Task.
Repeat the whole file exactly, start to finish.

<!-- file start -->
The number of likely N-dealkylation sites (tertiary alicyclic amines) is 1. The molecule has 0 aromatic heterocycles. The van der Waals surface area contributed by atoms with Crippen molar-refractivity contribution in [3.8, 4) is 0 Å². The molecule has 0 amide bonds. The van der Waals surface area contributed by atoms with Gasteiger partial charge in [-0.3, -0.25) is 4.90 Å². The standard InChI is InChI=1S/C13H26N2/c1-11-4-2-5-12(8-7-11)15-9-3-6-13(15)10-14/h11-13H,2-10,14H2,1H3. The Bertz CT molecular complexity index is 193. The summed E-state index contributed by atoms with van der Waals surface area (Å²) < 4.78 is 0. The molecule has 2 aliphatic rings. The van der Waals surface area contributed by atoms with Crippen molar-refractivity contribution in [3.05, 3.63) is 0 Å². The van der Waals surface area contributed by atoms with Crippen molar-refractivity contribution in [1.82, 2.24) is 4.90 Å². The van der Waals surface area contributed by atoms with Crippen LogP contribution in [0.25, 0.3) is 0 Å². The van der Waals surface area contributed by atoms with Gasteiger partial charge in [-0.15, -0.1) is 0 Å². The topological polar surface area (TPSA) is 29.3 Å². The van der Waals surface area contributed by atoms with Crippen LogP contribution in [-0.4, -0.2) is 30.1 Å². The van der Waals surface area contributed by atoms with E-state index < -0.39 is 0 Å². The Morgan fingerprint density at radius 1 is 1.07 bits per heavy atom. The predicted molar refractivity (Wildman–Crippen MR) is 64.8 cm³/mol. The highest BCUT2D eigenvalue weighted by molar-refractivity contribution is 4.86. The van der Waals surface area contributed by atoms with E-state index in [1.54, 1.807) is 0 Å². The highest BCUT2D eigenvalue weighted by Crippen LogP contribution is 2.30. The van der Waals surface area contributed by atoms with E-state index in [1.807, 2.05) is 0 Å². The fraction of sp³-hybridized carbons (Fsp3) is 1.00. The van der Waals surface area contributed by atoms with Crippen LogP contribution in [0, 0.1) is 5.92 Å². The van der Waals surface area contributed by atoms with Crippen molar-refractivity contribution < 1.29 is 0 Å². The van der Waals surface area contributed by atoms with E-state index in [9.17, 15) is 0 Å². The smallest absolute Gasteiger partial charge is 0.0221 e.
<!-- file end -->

The number of likely N-dealkylation sites (tertiary alicyclic amines) is 1. The molecule has 0 aromatic heterocycles. The van der Waals surface area contributed by atoms with Crippen molar-refractivity contribution in [3.8, 4) is 0 Å². The molecule has 0 amide bonds. The van der Waals surface area contributed by atoms with Gasteiger partial charge in [-0.3, -0.25) is 4.90 Å². The standard InChI is InChI=1S/C13H26N2/c1-11-4-2-5-12(8-7-11)15-9-3-6-13(15)10-14/h11-13H,2-10,14H2,1H3. The Bertz CT molecular complexity index is 193. The summed E-state index contributed by atoms with van der Waals surface area (Å²) < 4.78 is 0. The molecule has 2 aliphatic rings. The van der Waals surface area contributed by atoms with Crippen molar-refractivity contribution in [3.05, 3.63) is 0 Å². The van der Waals surface area contributed by atoms with Crippen molar-refractivity contribution in [1.82, 2.24) is 4.90 Å². The van der Waals surface area contributed by atoms with Crippen LogP contribution in [0.25, 0.3) is 0 Å². The van der Waals surface area contributed by atoms with Gasteiger partial charge in [-0.15, -0.1) is 0 Å². The topological polar surface area (TPSA) is 29.3 Å². The van der Waals surface area contributed by atoms with Crippen LogP contribution in [-0.4, -0.2) is 30.1 Å². The van der Waals surface area contributed by atoms with E-state index < -0.39 is 0 Å². The Morgan fingerprint density at radius 1 is 1.07 bits per heavy atom. The predicted molar refractivity (Wildman–Crippen MR) is 64.8 cm³/mol. The highest BCUT2D eigenvalue weighted by molar-refractivity contribution is 4.86. The van der Waals surface area contributed by atoms with E-state index in [1.54, 1.807) is 0 Å². The highest BCUT2D eigenvalue weighted by Crippen LogP contribution is 2.30. The van der Waals surface area contributed by atoms with E-state index in [1.807, 2.05) is 0 Å². The fraction of sp³-hybridized carbons (Fsp3) is 1.00. The van der Waals surface area contributed by atoms with Crippen LogP contribution in [0, 0.1) is 5.92 Å². The van der Waals surface area contributed by atoms with Crippen molar-refractivity contribution < 1.29 is 0 Å². The van der Waals surface area contributed by atoms with E-state index in [9.17, 15) is 0 Å². The smallest absolute Gasteiger partial charge is 0.0221 e.